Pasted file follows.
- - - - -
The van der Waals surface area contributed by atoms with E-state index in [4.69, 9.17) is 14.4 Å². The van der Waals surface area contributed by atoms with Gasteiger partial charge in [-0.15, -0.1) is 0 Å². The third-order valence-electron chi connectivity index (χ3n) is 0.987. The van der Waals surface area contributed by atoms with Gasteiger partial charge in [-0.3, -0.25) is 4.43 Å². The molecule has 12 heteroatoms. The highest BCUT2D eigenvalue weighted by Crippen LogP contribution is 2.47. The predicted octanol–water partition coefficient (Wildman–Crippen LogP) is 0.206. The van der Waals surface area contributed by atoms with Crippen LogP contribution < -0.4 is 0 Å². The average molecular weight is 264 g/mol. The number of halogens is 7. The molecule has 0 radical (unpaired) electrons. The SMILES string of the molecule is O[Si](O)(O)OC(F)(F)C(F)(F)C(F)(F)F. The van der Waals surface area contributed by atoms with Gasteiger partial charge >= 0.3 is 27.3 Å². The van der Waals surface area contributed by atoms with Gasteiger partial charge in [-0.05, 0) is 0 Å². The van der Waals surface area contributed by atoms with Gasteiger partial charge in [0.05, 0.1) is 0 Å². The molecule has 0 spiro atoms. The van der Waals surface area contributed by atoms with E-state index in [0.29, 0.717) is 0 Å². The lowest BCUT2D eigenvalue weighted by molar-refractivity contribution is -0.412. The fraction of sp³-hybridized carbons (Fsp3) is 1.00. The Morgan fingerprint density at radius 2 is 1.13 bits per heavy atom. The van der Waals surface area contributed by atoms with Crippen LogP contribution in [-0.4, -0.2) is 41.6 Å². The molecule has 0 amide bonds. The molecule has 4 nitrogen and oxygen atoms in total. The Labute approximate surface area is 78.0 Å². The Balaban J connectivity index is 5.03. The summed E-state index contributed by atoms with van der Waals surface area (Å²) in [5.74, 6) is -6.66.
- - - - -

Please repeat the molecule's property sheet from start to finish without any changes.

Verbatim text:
The van der Waals surface area contributed by atoms with E-state index in [4.69, 9.17) is 14.4 Å². The van der Waals surface area contributed by atoms with Gasteiger partial charge in [-0.15, -0.1) is 0 Å². The third-order valence-electron chi connectivity index (χ3n) is 0.987. The van der Waals surface area contributed by atoms with Gasteiger partial charge in [-0.3, -0.25) is 4.43 Å². The molecule has 12 heteroatoms. The highest BCUT2D eigenvalue weighted by Crippen LogP contribution is 2.47. The predicted octanol–water partition coefficient (Wildman–Crippen LogP) is 0.206. The van der Waals surface area contributed by atoms with Crippen LogP contribution < -0.4 is 0 Å². The average molecular weight is 264 g/mol. The number of halogens is 7. The molecule has 0 radical (unpaired) electrons. The SMILES string of the molecule is O[Si](O)(O)OC(F)(F)C(F)(F)C(F)(F)F. The van der Waals surface area contributed by atoms with Gasteiger partial charge >= 0.3 is 27.3 Å². The van der Waals surface area contributed by atoms with Gasteiger partial charge in [-0.05, 0) is 0 Å². The van der Waals surface area contributed by atoms with Gasteiger partial charge in [0.05, 0.1) is 0 Å². The molecule has 0 spiro atoms. The van der Waals surface area contributed by atoms with E-state index in [0.29, 0.717) is 0 Å². The lowest BCUT2D eigenvalue weighted by molar-refractivity contribution is -0.412. The fraction of sp³-hybridized carbons (Fsp3) is 1.00. The Morgan fingerprint density at radius 2 is 1.13 bits per heavy atom. The van der Waals surface area contributed by atoms with Crippen LogP contribution in [-0.4, -0.2) is 41.6 Å². The molecule has 0 amide bonds. The molecule has 4 nitrogen and oxygen atoms in total. The Labute approximate surface area is 78.0 Å². The Balaban J connectivity index is 5.03. The summed E-state index contributed by atoms with van der Waals surface area (Å²) in [5.74, 6) is -6.66.